There is a piece that we are showing in the exhibition called “Josephine and the Mountain Gorillas.” You have this image of Josephine Baker in a very lush jungle space but at the heart of it, it’s really abstract painting. It’s energetic. A lot of movement. A lot of different bright, bold colors in the background and then Josephine is laying in this beautiful white gown that’s made of cloth that Emma has cut out and collaged on. The gorillas themselves [are collaged on] as well. These chunks of legs that they have, they almost look like tree trunks in a way from that texture you are getting from the cloth that she is collaging onto the work.
She is really dealing with those in the 80s again, incorporating figures. Josephine at the time is arguably one of the most visible black… well entertainers really, she’s also a woman of color and an activist in her own right. It was, for Emma, a way to explore this idea of blackness within this entertainment culture. There’s another work where she is referencing Thurgood Marshall, Miles Davis, and so again, politics, music, entertainment, dance, all of these notions are important and not just to the black experience. It’s the American experience and reframing these images of the black experience.
Can you talk about the series of works she produced during this time in the 80s?
She is also working on a series called Athletes and Animals, where she is comparing the way we consider athletes, black athletes, in particular, both men and women, and the way we consider animals, particularly wild animals. The grace that these animals have, the strength, the aggression that they have, but also to the way we exoticize them. Again, she is using fabrics in these works and showing a lot of movement. A lot of her work has this idea of energy and movement.
All of that switches over when she starts doing The Falling Series. You have these figures who are falling against these beautiful abstract backgrounds and she pulls in references to Surrealism at times. Again, very highly trained as an artist. Very, very knowledgeable of art history. Very knowledgable of what’s happening at the time, not just in art, but also culturally, what’s happening at the time.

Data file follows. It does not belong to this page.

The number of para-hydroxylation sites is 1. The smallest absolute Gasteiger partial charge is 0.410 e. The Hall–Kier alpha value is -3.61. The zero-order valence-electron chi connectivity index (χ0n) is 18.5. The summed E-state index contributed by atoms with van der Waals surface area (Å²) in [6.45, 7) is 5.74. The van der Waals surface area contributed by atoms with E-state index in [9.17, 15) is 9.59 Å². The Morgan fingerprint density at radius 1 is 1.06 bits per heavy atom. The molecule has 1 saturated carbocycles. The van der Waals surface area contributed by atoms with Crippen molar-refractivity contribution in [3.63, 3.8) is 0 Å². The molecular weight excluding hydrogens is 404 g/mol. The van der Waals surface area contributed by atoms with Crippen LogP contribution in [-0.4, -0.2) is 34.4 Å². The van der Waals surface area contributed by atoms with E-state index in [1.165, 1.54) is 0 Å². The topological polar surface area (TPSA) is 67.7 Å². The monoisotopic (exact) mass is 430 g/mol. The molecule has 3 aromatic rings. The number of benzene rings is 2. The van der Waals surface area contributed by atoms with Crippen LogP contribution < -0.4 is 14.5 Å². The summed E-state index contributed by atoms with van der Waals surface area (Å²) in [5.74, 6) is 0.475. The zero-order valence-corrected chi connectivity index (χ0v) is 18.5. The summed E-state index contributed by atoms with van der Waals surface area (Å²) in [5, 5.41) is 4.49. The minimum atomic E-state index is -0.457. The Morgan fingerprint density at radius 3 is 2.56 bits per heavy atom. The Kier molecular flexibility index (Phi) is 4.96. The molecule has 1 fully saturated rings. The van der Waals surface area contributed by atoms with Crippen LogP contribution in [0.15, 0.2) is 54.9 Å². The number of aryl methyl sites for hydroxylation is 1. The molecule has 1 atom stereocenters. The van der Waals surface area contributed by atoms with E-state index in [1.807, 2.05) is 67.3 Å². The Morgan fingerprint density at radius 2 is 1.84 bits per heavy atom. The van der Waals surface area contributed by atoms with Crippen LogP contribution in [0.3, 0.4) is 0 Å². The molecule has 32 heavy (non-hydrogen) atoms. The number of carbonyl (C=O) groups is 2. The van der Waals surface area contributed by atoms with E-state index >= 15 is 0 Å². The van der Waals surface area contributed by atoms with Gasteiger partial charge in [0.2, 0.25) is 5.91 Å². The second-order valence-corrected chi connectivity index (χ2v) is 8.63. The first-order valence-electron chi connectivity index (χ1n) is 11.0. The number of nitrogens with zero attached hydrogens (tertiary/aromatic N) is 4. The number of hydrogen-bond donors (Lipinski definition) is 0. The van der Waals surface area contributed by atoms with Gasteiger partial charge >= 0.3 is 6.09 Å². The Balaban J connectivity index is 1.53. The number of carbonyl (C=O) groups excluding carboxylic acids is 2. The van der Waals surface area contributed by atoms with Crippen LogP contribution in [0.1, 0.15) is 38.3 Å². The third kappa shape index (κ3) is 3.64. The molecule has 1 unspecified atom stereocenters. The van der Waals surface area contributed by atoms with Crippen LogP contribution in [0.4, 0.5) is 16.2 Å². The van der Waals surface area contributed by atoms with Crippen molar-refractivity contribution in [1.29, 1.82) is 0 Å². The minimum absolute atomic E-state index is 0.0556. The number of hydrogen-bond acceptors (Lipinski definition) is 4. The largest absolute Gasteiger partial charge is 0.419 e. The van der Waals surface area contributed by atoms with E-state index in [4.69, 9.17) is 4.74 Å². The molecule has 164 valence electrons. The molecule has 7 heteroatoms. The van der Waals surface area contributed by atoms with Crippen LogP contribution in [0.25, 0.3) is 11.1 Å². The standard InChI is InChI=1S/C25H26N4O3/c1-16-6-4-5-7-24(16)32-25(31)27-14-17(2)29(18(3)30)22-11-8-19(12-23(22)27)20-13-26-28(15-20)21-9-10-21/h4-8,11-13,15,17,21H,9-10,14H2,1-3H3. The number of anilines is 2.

The Water series happens during the 80s, too, where she is intrigued by this idea of water at the beach, while she is watching the Summer Olympics in L.A. in 1984. It’s very obvious that with the water sports, there is an absence of black athletes and so she starts to explore this idea of water. Emma, not knowing how to swim, at the time was fascinated with water, not only the fear and anxiety it induced in her, but this idea of liberation and freedom. Those two things are coming together and that continues throughout the work on these non-stretched canvases, incorporating the African fabrics.
After the 80s, how did her practice evolve?
Working on in the 90s she starts looking at university athletes like Paul Robeson, the track team at Fisk [University]. She again is dealing with memories of the South and you start seeing images of Klan members. She’s dealing with images in art history. She has a lot of images where she paints a self portrait and she is wearing Lucian Freud’s skin. Again, we are talking about these canonical figures in art history. All of this is a long-term continued commitment. She’s very prolific.
Now, as she’s getting older she has that the urge to work and to make that continues throughout your life. She has done some beautiful silhouette pieces and recently she’s been doing more intimate drawings and watercolors. It’s really i think a storied career that is still continuing. As you look at the work and understand the periods throughout her career, I think it’s important to note this interest in what’s happening with women, what’s happening with people of color. How are all of these things are related, these moments of beauty and joy that are interlaced with vulnerability, and violence even at times, I think has always been important to her.